He had a wedding ring on his pudgy hand, which I know well means about nothing.I think people who travel a lot are desperate for connection, understandably so.
That I should care and treat him differently because the employees there do? I was hard-pressed to figure out a way to tell this man that I didn’t want to talk to him, that I wanted him to leave me alone, that even though I was replying to him, I was not interested, that his advances and insinuations were not a compliment and were insulting.
It was certainly a comment meant to lend him credence. Needless to say, he gradually found more and more ways to work his way into my silence. Now, he was a pretty meek, unattractive older man, so my mind played awful tricks on me, wondering if perhaps he was being facetious, and I should laugh with him at his expense. I alternately wondered how on earth how I was going to tell him he was freaking me out (or that I was freaked out in the more NVC way of stating his), or trying to remember how often I had been in a similar position, or wondering if this really was as wrong as it felt to my mood, my body, my sense of safety in the world. We live in a society where for me to be direct and state my disinterest directly would have caused a scene and would have become even more uncomfortable.
I really did want to give him the benefit of the doubt. We did engage in a tad bit of conversation, and then other people came in, at which point he took the opportunity to move to the seat next to me, asking after he was in the seat if it was okay. I didn’t want him there, but it would have caused a scene to say so. They have the ammo of my potential “blown up” reaction in their pocket, with the slingshot judgement of Bitch to throw out if I dare express how disinterested I am.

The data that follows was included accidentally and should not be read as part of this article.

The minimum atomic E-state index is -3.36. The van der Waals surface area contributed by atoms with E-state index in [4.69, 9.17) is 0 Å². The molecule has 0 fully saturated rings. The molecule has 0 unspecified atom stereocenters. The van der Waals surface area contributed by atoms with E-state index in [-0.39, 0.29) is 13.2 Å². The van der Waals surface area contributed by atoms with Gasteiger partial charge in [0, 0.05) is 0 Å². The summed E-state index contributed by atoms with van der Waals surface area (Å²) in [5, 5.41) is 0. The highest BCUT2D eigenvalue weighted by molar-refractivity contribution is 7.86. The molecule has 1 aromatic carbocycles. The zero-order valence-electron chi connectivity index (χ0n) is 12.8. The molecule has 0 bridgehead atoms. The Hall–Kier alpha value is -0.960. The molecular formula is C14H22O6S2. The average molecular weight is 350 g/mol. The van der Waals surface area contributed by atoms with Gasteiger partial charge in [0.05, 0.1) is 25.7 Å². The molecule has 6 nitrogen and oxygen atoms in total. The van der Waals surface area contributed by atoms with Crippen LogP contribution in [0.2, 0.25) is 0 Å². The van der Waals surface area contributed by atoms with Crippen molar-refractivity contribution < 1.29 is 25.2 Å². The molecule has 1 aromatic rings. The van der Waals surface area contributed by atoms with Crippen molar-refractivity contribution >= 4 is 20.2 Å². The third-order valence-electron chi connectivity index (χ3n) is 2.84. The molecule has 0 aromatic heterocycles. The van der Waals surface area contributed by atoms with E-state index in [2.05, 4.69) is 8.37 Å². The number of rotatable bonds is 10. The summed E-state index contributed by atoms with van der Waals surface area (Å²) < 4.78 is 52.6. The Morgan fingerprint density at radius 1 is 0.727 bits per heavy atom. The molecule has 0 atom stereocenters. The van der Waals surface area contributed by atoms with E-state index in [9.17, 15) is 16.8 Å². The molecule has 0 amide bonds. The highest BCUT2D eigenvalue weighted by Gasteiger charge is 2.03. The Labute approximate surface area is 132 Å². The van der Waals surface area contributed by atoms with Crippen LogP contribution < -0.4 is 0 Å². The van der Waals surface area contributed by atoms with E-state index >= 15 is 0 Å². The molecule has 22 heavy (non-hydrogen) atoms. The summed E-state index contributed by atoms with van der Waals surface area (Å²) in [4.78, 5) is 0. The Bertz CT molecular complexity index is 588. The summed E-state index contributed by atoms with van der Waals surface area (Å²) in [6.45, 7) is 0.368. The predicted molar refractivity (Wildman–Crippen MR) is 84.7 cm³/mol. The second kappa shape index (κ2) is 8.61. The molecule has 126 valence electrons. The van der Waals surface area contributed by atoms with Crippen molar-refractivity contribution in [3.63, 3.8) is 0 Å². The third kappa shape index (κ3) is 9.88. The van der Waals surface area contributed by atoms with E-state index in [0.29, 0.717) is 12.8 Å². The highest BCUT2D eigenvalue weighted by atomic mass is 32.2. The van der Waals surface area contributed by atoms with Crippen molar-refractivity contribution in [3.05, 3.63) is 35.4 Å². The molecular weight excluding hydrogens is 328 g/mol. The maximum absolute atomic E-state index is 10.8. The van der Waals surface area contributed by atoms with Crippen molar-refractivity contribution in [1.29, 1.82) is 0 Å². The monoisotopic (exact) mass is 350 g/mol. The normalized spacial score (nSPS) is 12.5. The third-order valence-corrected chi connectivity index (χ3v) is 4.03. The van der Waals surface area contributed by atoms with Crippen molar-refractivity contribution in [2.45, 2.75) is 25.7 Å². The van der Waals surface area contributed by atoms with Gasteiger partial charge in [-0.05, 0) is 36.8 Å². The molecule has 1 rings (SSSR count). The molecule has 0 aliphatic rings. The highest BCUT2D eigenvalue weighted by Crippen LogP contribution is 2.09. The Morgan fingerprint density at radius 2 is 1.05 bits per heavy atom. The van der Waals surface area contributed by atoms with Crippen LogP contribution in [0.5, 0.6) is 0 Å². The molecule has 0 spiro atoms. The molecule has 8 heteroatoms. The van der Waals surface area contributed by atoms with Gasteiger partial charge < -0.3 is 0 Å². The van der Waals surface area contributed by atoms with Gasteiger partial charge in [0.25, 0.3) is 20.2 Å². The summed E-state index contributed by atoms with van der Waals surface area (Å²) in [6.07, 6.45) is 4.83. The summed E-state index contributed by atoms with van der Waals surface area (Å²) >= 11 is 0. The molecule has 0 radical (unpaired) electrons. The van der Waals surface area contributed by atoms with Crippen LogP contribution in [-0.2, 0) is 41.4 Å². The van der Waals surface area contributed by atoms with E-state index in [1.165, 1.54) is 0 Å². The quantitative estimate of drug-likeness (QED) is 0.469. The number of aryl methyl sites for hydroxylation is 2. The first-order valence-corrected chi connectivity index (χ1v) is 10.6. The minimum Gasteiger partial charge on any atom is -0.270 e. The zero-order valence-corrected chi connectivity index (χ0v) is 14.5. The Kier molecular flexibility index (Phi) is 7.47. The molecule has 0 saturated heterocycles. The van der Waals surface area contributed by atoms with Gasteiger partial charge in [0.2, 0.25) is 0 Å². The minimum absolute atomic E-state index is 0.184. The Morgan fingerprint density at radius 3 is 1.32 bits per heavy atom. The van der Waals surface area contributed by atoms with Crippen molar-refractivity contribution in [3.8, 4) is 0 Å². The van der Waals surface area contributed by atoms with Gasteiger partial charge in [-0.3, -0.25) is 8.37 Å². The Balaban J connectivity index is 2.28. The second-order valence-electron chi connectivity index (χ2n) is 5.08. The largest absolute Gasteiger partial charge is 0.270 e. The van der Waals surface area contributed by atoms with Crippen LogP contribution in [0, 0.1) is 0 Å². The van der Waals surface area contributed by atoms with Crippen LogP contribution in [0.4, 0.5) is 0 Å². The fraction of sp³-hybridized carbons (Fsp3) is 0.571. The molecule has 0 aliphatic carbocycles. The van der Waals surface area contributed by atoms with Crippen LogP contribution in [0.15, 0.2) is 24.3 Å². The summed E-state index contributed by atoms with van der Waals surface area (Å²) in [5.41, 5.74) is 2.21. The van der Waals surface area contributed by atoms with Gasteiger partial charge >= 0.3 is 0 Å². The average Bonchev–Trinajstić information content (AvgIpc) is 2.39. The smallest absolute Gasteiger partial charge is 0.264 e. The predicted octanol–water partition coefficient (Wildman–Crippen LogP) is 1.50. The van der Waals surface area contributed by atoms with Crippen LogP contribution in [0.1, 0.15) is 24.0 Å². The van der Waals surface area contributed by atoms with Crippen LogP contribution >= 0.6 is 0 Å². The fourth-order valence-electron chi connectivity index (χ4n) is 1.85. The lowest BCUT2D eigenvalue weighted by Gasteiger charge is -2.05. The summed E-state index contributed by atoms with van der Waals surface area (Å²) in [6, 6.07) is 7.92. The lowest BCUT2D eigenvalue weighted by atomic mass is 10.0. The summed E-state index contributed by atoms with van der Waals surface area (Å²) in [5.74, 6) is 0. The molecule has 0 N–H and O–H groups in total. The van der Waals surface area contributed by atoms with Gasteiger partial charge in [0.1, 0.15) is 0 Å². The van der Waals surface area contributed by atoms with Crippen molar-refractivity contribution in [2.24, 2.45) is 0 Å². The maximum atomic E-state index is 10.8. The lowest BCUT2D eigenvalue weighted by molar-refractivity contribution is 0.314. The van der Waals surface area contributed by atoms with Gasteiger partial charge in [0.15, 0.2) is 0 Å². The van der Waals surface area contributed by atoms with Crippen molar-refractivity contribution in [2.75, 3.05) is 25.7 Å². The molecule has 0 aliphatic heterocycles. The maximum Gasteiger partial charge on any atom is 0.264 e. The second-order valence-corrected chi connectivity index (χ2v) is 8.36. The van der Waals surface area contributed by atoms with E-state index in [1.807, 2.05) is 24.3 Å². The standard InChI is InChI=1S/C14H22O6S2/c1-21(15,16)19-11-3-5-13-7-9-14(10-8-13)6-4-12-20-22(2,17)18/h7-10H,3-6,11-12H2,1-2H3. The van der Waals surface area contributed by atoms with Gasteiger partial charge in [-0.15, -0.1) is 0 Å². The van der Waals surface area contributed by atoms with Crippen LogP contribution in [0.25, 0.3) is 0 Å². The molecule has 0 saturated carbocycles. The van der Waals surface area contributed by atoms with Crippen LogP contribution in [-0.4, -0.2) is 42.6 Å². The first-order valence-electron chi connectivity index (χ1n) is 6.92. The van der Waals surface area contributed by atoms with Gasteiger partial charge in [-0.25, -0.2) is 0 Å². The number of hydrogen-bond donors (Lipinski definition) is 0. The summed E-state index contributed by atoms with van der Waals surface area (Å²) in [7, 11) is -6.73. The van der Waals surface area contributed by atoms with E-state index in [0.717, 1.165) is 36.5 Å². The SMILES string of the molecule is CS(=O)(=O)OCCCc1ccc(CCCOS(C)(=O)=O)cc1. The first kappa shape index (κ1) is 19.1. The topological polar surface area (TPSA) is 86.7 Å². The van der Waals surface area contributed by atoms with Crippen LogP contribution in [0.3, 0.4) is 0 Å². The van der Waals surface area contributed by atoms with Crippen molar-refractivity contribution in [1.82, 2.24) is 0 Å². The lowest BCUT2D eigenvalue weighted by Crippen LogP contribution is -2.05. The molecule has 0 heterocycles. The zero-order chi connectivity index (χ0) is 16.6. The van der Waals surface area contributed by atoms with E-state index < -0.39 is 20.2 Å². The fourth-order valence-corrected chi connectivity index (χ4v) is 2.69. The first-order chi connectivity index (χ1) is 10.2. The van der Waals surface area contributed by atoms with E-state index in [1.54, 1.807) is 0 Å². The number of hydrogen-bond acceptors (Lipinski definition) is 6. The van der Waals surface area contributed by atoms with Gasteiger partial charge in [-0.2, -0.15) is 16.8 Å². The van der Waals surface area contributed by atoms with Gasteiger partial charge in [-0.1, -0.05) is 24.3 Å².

This slight but persistent transgression is how they work their way into your space. I won’t go over the entire interaction, but over the course of the interminable destruction of my sense of peace, he insinuated things like “in case you fall in love with me” and any number of seemingly joking references to the possibility of ME falling for HIM. We live in a society where my clear body language of my back to his face was not clear enough, and was not respected.
I nodded unbelieving and turned back around to watch the musicians.
Perhaps that was supposed to make him appear special?
I sat upright and far forward enough to make it clear that I was not there to be picked up on, happy to be on my own.
I was uncomfortable enough that I considered leaving, but I relaxed a bit when it seemed clear that the guy to my left was too into his computer to care, and the guy to my right did not make the expected approach or awkward comment.
He offered to be a tour guide, and give me his number I didn’t know how to say that I would never call it. The next night, I walked a long time along King Street, checking out the sites and atmosphere, looking for the place that felt right, had the right balance of males and females, good food, and a non-predatory atmosphere.
Perhaps I figured I would let him think his ploy worked somehow, leaving the potential that I would override my obvious discomfort, talk myself out of that and into calling him. I finally found what felt comfortable after probably a mile of enjoyable adventuring at Macintosh.
He then asked my name, to which I bristled, cocked and turned my head, making sure not to turn my body toward him and fired off, “What’s yours? We live in a society where a lone female is viewed as a target, a sexual prospect. He even bragged about his multiple properties, and unabashedly offered for me to stay at his place in Asheville, and spoke about his 7 year old son, and after I mention being a single mom for my daughter’s life, he spit out that he is a single dad.